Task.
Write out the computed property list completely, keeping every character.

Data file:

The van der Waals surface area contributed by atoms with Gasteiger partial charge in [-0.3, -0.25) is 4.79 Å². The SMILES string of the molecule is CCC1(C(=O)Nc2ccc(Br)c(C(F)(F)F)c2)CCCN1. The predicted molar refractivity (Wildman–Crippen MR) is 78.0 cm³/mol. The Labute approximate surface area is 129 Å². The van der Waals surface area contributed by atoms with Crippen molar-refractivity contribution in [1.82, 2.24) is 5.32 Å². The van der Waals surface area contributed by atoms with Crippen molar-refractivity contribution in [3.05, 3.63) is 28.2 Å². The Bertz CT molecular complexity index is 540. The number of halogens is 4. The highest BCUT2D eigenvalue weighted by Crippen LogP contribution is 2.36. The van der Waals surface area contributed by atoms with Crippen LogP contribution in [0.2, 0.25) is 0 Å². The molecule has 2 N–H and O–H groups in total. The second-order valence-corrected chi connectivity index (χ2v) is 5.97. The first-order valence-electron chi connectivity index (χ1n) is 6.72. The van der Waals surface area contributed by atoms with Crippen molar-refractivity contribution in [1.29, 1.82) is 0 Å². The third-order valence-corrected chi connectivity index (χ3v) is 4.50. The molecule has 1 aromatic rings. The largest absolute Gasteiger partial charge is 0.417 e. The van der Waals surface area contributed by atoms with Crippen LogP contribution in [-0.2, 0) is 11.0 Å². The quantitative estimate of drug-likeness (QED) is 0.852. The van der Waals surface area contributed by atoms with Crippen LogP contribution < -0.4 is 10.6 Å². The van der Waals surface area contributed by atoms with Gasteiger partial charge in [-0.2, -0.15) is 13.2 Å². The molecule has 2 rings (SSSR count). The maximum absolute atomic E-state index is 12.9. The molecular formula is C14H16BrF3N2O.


The van der Waals surface area contributed by atoms with Gasteiger partial charge in [-0.3, -0.25) is 4.79 Å². The SMILES string of the molecule is CCC1(C(=O)Nc2ccc(Br)c(C(F)(F)F)c2)CCCN1. The predicted molar refractivity (Wildman–Crippen MR) is 78.0 cm³/mol. The Labute approximate surface area is 129 Å². The van der Waals surface area contributed by atoms with Crippen molar-refractivity contribution in [1.82, 2.24) is 5.32 Å². The van der Waals surface area contributed by atoms with Crippen molar-refractivity contribution in [3.05, 3.63) is 28.2 Å². The Bertz CT molecular complexity index is 540. The number of halogens is 4. The highest BCUT2D eigenvalue weighted by Crippen LogP contribution is 2.36. The van der Waals surface area contributed by atoms with Crippen LogP contribution in [0.2, 0.25) is 0 Å². The molecule has 2 N–H and O–H groups in total. The second-order valence-corrected chi connectivity index (χ2v) is 5.97. The first-order valence-electron chi connectivity index (χ1n) is 6.72. The van der Waals surface area contributed by atoms with Crippen molar-refractivity contribution in [1.29, 1.82) is 0 Å². The third-order valence-corrected chi connectivity index (χ3v) is 4.50. The molecule has 1 aromatic rings. The largest absolute Gasteiger partial charge is 0.417 e. The van der Waals surface area contributed by atoms with Crippen LogP contribution in [-0.2, 0) is 11.0 Å². The quantitative estimate of drug-likeness (QED) is 0.852. The van der Waals surface area contributed by atoms with Crippen LogP contribution < -0.4 is 10.6 Å². The van der Waals surface area contributed by atoms with Gasteiger partial charge in [-0.2, -0.15) is 13.2 Å². The molecule has 2 rings (SSSR count). The maximum absolute atomic E-state index is 12.9. The molecular formula is C14H16BrF3N2O.